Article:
The Trumpet of the Swan

Eudora Welty is generally acknowledged one of the nation’s greatest writers. Her short stories are especially admired, and the set entitled The Golden Apples is one of her finest and has had great influence on subsequent writers. The Trumpet of the Swan is based upon two of the stories from that set, entitled “June Recital” and “The Wanderers.” The Golden Apples is an unusual collection of stories, in that it is cyclical; all of its stories deal with a fictional Mississippi small town, Morgana, and with the same characters, but from different perspectives.

Those who are familiar with The Golden Apples will already be introduced to one of the central characters, Virgie Rainey, and with the influence which Miss Eckhart, the music teacher in Morgana, had upon her and her classmates. The last story in the cycle, “The Wanderers,” shows Virgie, now older, dealing with the loss of a loved one, drawing strength from the land she loves and from the people in her past—particularly, in ways she could never have foreseen, from her music teacher.

Miss Welty’s beautiful and powerful prose-poetry impressed these images on my mind as I was looking for a text for this work, which was commissioned by Millsaps College to commemorate the fiftieth anniversary of the founding of the Millsaps Singers. As an alumnus of Millsaps and a former member of the Singers, it was a deeply moving experience to be asked to compose for that occasion. The text appealed to me with every shade of meaning, for it expressed the panoply of feelings I had upon being asked to write for my home college, home town, home people: namely, feelings of grateful remembrance of early teachers (my “Miss Eckharts” were “Pop” King, Virginia Hoogenakker, Louis Pullo, Mary Taylor Sigman, and “Miss Sara,” Mrs. N. T. Baggett), of love of family, of love of the land, of dealing with a sense of loss, and finally of finding the serenity to learn how, as Virgie does in the towering final lines of Miss Welty’s book, to come to peace with the great rhythms of the constellations and planets (the “wanderers”).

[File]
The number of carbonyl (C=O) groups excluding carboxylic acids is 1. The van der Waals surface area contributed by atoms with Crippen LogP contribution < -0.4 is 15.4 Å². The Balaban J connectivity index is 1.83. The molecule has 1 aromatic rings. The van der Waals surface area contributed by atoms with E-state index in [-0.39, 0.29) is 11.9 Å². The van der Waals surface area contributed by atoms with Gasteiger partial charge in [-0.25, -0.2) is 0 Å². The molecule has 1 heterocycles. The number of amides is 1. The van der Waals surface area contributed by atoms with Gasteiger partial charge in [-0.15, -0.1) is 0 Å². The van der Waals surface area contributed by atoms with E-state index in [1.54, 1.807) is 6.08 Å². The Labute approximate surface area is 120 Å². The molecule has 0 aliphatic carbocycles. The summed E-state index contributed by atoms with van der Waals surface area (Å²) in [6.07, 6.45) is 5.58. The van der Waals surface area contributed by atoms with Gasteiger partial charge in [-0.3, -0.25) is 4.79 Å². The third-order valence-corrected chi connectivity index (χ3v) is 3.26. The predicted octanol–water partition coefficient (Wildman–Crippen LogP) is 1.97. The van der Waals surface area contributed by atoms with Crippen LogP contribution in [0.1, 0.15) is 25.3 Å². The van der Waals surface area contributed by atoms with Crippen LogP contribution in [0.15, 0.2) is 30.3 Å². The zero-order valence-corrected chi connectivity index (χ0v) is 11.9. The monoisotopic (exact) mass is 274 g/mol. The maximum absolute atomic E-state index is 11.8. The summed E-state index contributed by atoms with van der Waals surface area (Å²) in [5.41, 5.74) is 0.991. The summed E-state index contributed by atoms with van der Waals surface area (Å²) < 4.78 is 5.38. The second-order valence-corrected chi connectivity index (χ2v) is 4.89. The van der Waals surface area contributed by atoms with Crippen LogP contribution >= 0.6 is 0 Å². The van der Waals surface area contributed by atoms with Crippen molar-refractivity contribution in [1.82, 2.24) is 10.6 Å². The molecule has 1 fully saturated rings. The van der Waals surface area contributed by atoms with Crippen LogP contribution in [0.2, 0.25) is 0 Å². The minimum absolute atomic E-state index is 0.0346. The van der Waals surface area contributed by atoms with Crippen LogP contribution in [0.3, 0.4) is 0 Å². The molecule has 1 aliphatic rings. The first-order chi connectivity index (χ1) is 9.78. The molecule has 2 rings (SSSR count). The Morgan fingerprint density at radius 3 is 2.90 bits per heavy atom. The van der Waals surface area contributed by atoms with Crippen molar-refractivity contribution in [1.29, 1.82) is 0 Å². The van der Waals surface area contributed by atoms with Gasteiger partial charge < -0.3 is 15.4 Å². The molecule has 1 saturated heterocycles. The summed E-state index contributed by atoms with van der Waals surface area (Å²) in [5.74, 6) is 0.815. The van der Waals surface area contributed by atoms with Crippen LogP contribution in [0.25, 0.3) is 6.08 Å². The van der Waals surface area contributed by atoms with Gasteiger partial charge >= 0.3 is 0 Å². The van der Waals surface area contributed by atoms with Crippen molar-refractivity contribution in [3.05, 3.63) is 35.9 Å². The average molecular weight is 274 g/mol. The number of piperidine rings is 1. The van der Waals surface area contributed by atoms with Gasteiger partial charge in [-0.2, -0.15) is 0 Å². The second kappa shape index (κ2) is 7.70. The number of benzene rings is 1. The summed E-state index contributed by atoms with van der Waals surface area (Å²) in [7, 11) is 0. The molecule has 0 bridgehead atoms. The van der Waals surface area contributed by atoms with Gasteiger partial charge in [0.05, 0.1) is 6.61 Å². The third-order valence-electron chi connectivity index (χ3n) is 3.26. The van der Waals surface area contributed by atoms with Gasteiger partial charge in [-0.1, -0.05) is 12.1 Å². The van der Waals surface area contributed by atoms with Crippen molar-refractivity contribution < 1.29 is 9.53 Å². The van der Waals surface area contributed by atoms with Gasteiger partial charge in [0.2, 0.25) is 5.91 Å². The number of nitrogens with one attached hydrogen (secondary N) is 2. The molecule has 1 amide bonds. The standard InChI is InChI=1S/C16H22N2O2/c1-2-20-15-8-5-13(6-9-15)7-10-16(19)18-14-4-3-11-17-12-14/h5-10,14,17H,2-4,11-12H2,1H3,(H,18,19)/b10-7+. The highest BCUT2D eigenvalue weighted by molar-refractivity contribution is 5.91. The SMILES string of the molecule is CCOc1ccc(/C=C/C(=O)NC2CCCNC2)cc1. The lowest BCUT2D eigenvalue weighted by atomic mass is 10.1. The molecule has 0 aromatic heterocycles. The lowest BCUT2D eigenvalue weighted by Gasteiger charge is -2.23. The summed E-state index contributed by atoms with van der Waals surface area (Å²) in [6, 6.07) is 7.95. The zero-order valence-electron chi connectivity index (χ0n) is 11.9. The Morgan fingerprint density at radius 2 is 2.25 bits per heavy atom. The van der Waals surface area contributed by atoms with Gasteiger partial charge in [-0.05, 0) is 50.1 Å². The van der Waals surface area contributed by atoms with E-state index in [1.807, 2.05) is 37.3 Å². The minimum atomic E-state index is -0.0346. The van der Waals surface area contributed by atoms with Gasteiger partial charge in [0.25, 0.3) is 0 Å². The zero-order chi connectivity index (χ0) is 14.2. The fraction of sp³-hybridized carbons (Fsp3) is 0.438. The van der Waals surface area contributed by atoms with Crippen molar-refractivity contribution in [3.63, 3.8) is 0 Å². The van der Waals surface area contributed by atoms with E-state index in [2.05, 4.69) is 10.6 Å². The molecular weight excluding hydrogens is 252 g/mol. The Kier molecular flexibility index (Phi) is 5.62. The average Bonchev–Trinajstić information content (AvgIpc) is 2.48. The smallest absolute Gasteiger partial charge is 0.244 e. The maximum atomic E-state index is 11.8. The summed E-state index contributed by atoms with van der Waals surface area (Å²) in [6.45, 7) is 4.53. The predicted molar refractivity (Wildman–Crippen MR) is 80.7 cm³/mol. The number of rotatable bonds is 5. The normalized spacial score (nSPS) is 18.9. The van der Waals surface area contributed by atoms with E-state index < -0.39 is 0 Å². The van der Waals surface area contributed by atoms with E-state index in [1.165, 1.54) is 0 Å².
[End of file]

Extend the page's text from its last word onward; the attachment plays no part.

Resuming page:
This work is dedicated to the memory of Alvin Jon King, beloved founder of the Millsaps Singers. It received its premiere in Jackson, Mississippi, on October 29, 1985 by the Millsaps Singers and the Jackson Symphony Orchestra, Timothy Coker, conducting.

The allusions in this work to Beethoven’s “Für Elise” are entirely deliberate, for, as Miss Welty tells us, that was Virgie’s piece, her musical signature, which she played wherever she went. Rather than give a detailed analysis of what to expect in the music, I would prefer to ask the listener to follow Miss Welty’s words and to sense how the music amplifies the feeling they contain. But listen also for how the music creates its own subtle patterns of tension and release which give it a meaning simultaneously independent of yet married to the words. For those who prefer some advance notice of the musical events about to unfold, let me add that the work is a large rounded bar form (AAB), each of whose segments is introduced by the dramatic material which opens the work.

Program Notes by Samuel Jones